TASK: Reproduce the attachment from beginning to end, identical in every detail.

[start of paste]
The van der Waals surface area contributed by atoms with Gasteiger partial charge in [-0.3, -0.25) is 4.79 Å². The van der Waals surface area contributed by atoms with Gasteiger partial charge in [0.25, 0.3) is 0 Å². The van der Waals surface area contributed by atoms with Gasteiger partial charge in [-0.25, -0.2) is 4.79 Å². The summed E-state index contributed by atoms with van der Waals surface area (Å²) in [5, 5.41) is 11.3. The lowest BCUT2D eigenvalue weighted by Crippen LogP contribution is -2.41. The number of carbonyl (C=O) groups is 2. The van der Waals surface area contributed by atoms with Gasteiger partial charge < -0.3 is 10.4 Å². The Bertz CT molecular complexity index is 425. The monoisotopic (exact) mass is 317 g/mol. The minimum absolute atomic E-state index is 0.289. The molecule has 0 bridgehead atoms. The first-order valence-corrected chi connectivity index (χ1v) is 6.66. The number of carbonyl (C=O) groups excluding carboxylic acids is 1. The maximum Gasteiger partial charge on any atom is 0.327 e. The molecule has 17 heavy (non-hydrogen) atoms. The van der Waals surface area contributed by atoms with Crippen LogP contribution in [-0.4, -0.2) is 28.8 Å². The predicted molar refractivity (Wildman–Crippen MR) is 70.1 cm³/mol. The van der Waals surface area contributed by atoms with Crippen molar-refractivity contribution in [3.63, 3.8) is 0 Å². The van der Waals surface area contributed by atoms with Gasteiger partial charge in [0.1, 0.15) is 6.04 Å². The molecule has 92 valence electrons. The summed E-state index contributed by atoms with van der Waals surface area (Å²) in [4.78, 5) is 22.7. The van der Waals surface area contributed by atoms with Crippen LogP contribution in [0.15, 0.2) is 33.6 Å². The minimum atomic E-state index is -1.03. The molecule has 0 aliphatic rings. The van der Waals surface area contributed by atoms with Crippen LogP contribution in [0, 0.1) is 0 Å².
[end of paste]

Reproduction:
The van der Waals surface area contributed by atoms with Gasteiger partial charge in [-0.3, -0.25) is 4.79 Å². The van der Waals surface area contributed by atoms with Gasteiger partial charge in [0.25, 0.3) is 0 Å². The van der Waals surface area contributed by atoms with Gasteiger partial charge in [-0.25, -0.2) is 4.79 Å². The summed E-state index contributed by atoms with van der Waals surface area (Å²) in [5, 5.41) is 11.3. The lowest BCUT2D eigenvalue weighted by Crippen LogP contribution is -2.41. The number of carbonyl (C=O) groups is 2. The van der Waals surface area contributed by atoms with Gasteiger partial charge < -0.3 is 10.4 Å². The Bertz CT molecular complexity index is 425. The monoisotopic (exact) mass is 317 g/mol. The minimum absolute atomic E-state index is 0.289. The molecule has 0 bridgehead atoms. The first-order valence-corrected chi connectivity index (χ1v) is 6.66. The number of carbonyl (C=O) groups excluding carboxylic acids is 1. The maximum Gasteiger partial charge on any atom is 0.327 e. The molecule has 17 heavy (non-hydrogen) atoms. The van der Waals surface area contributed by atoms with Crippen LogP contribution in [-0.4, -0.2) is 28.8 Å². The predicted molar refractivity (Wildman–Crippen MR) is 70.1 cm³/mol. The van der Waals surface area contributed by atoms with Crippen molar-refractivity contribution in [3.63, 3.8) is 0 Å². The van der Waals surface area contributed by atoms with Gasteiger partial charge in [0.1, 0.15) is 6.04 Å². The molecule has 92 valence electrons. The summed E-state index contributed by atoms with van der Waals surface area (Å²) in [4.78, 5) is 22.7. The van der Waals surface area contributed by atoms with Crippen LogP contribution in [0.15, 0.2) is 33.6 Å². The minimum atomic E-state index is -1.03. The molecule has 0 aliphatic rings. The van der Waals surface area contributed by atoms with Crippen LogP contribution in [0, 0.1) is 0 Å².